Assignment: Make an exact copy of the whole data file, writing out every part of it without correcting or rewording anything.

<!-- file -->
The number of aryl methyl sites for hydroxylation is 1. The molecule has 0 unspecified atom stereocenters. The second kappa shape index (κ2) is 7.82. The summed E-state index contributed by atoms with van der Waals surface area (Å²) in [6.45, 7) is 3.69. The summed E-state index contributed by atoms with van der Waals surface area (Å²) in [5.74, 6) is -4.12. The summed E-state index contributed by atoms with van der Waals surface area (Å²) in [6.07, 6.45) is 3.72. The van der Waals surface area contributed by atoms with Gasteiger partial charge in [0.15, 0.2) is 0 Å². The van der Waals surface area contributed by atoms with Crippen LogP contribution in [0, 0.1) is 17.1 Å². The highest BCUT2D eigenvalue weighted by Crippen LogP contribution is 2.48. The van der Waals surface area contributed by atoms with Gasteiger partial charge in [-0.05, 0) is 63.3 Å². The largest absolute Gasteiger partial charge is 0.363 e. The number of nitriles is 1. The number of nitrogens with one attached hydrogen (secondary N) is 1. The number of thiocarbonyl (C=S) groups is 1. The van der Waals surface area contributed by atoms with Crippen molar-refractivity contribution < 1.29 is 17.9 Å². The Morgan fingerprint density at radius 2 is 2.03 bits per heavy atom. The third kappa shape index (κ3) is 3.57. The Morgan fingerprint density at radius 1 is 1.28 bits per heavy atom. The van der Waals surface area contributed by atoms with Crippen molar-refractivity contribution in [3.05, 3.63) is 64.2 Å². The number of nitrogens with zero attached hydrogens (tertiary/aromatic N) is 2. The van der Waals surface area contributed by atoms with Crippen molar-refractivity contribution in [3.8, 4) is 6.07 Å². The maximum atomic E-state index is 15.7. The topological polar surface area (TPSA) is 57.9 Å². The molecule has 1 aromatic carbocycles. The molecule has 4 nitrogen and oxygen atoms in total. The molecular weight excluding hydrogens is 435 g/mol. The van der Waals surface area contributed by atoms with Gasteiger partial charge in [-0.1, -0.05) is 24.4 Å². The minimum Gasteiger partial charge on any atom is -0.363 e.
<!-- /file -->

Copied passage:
The number of aryl methyl sites for hydroxylation is 1. The molecule has 0 unspecified atom stereocenters. The second kappa shape index (κ2) is 7.82. The summed E-state index contributed by atoms with van der Waals surface area (Å²) in [6.45, 7) is 3.69. The summed E-state index contributed by atoms with van der Waals surface area (Å²) in [5.74, 6) is -4.12. The summed E-state index contributed by atoms with van der Waals surface area (Å²) in [6.07, 6.45) is 3.72. The van der Waals surface area contributed by atoms with Gasteiger partial charge in [0.15, 0.2) is 0 Å². The van der Waals surface area contributed by atoms with Crippen LogP contribution in [0, 0.1) is 17.1 Å². The highest BCUT2D eigenvalue weighted by Crippen LogP contribution is 2.48. The van der Waals surface area contributed by atoms with Gasteiger partial charge in [-0.05, 0) is 63.3 Å². The largest absolute Gasteiger partial charge is 0.363 e. The number of nitriles is 1. The number of nitrogens with one attached hydrogen (secondary N) is 1. The number of thiocarbonyl (C=S) groups is 1. The van der Waals surface area contributed by atoms with Crippen molar-refractivity contribution < 1.29 is 17.9 Å². The Morgan fingerprint density at radius 2 is 2.03 bits per heavy atom. The third kappa shape index (κ3) is 3.57. The Morgan fingerprint density at radius 1 is 1.28 bits per heavy atom. The van der Waals surface area contributed by atoms with Crippen molar-refractivity contribution in [3.05, 3.63) is 64.2 Å². The number of nitrogens with zero attached hydrogens (tertiary/aromatic N) is 2. The van der Waals surface area contributed by atoms with Crippen molar-refractivity contribution in [3.8, 4) is 6.07 Å². The maximum atomic E-state index is 15.7. The topological polar surface area (TPSA) is 57.9 Å². The molecule has 1 aromatic carbocycles. The molecule has 4 nitrogen and oxygen atoms in total. The molecular weight excluding hydrogens is 435 g/mol. The van der Waals surface area contributed by atoms with Gasteiger partial charge in [-0.1, -0.05) is 24.4 Å². The minimum Gasteiger partial charge on any atom is -0.363 e.